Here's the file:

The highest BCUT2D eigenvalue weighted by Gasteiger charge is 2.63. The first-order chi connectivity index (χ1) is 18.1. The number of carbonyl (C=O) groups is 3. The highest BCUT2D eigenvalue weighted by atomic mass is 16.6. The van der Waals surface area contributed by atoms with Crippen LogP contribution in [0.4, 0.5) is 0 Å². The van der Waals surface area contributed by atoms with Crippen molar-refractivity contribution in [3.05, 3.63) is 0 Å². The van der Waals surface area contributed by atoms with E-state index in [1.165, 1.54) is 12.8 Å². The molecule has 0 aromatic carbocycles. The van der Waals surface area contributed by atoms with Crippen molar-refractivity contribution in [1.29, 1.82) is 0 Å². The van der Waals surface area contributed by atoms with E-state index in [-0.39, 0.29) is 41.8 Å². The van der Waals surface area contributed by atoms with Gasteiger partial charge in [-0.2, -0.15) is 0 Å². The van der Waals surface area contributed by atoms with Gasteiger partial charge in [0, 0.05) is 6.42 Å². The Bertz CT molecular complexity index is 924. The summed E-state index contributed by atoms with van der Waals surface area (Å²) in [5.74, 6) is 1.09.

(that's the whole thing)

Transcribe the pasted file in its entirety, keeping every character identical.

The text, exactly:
The highest BCUT2D eigenvalue weighted by Gasteiger charge is 2.63. The first-order chi connectivity index (χ1) is 18.1. The number of carbonyl (C=O) groups is 3. The highest BCUT2D eigenvalue weighted by atomic mass is 16.6. The van der Waals surface area contributed by atoms with Crippen LogP contribution in [0.4, 0.5) is 0 Å². The van der Waals surface area contributed by atoms with Crippen molar-refractivity contribution in [3.05, 3.63) is 0 Å². The van der Waals surface area contributed by atoms with E-state index in [1.165, 1.54) is 12.8 Å². The molecule has 0 aromatic carbocycles. The van der Waals surface area contributed by atoms with Crippen molar-refractivity contribution in [1.29, 1.82) is 0 Å². The van der Waals surface area contributed by atoms with E-state index in [-0.39, 0.29) is 41.8 Å². The van der Waals surface area contributed by atoms with Gasteiger partial charge in [-0.2, -0.15) is 0 Å². The van der Waals surface area contributed by atoms with Gasteiger partial charge in [0, 0.05) is 6.42 Å². The Bertz CT molecular complexity index is 924. The summed E-state index contributed by atoms with van der Waals surface area (Å²) in [5.74, 6) is 1.09.